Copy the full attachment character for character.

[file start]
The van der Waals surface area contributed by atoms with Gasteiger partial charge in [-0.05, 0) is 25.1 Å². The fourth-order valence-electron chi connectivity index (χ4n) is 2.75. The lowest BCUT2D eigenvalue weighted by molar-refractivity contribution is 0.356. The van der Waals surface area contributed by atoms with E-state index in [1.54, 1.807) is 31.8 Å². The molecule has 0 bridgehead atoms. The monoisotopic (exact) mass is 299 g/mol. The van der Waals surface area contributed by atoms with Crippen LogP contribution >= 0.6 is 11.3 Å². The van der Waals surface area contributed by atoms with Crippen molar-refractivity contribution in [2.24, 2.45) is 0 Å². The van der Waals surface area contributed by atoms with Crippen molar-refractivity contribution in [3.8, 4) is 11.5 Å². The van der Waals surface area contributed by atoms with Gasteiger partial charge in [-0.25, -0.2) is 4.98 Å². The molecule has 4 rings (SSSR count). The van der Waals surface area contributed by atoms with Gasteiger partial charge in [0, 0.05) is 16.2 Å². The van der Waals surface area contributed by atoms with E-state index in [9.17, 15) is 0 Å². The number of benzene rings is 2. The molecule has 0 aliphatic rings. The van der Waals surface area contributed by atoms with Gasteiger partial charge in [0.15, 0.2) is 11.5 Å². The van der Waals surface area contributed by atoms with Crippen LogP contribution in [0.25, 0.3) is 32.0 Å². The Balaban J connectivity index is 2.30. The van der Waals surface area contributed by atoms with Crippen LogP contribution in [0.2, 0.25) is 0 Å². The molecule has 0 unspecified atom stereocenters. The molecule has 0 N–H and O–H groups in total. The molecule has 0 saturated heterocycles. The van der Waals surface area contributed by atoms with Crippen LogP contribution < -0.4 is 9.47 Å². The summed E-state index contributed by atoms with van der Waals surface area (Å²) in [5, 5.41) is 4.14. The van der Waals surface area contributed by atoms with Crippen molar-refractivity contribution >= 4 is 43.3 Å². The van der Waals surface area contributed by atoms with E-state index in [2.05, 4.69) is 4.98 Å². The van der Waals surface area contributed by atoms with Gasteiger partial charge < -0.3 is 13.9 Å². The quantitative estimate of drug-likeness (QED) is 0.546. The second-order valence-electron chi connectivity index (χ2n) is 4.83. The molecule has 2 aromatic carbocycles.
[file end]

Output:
The van der Waals surface area contributed by atoms with Gasteiger partial charge in [-0.05, 0) is 25.1 Å². The fourth-order valence-electron chi connectivity index (χ4n) is 2.75. The lowest BCUT2D eigenvalue weighted by molar-refractivity contribution is 0.356. The van der Waals surface area contributed by atoms with E-state index in [1.54, 1.807) is 31.8 Å². The molecule has 0 bridgehead atoms. The monoisotopic (exact) mass is 299 g/mol. The van der Waals surface area contributed by atoms with Crippen LogP contribution >= 0.6 is 11.3 Å². The van der Waals surface area contributed by atoms with Crippen molar-refractivity contribution in [2.24, 2.45) is 0 Å². The van der Waals surface area contributed by atoms with Crippen molar-refractivity contribution in [3.8, 4) is 11.5 Å². The van der Waals surface area contributed by atoms with Gasteiger partial charge in [-0.25, -0.2) is 4.98 Å². The molecule has 4 rings (SSSR count). The van der Waals surface area contributed by atoms with Gasteiger partial charge in [0, 0.05) is 16.2 Å². The van der Waals surface area contributed by atoms with E-state index in [9.17, 15) is 0 Å². The number of benzene rings is 2. The molecule has 0 aliphatic rings. The van der Waals surface area contributed by atoms with Gasteiger partial charge in [0.15, 0.2) is 11.5 Å². The van der Waals surface area contributed by atoms with Crippen LogP contribution in [0.25, 0.3) is 32.0 Å². The Balaban J connectivity index is 2.30. The van der Waals surface area contributed by atoms with Crippen LogP contribution in [0.2, 0.25) is 0 Å². The molecule has 0 unspecified atom stereocenters. The molecule has 0 N–H and O–H groups in total. The molecule has 0 saturated heterocycles. The van der Waals surface area contributed by atoms with Crippen LogP contribution < -0.4 is 9.47 Å². The summed E-state index contributed by atoms with van der Waals surface area (Å²) in [5, 5.41) is 4.14. The van der Waals surface area contributed by atoms with Crippen molar-refractivity contribution >= 4 is 43.3 Å². The van der Waals surface area contributed by atoms with E-state index in [2.05, 4.69) is 4.98 Å². The van der Waals surface area contributed by atoms with Gasteiger partial charge < -0.3 is 13.9 Å². The quantitative estimate of drug-likeness (QED) is 0.546. The second-order valence-electron chi connectivity index (χ2n) is 4.83. The molecule has 2 aromatic carbocycles.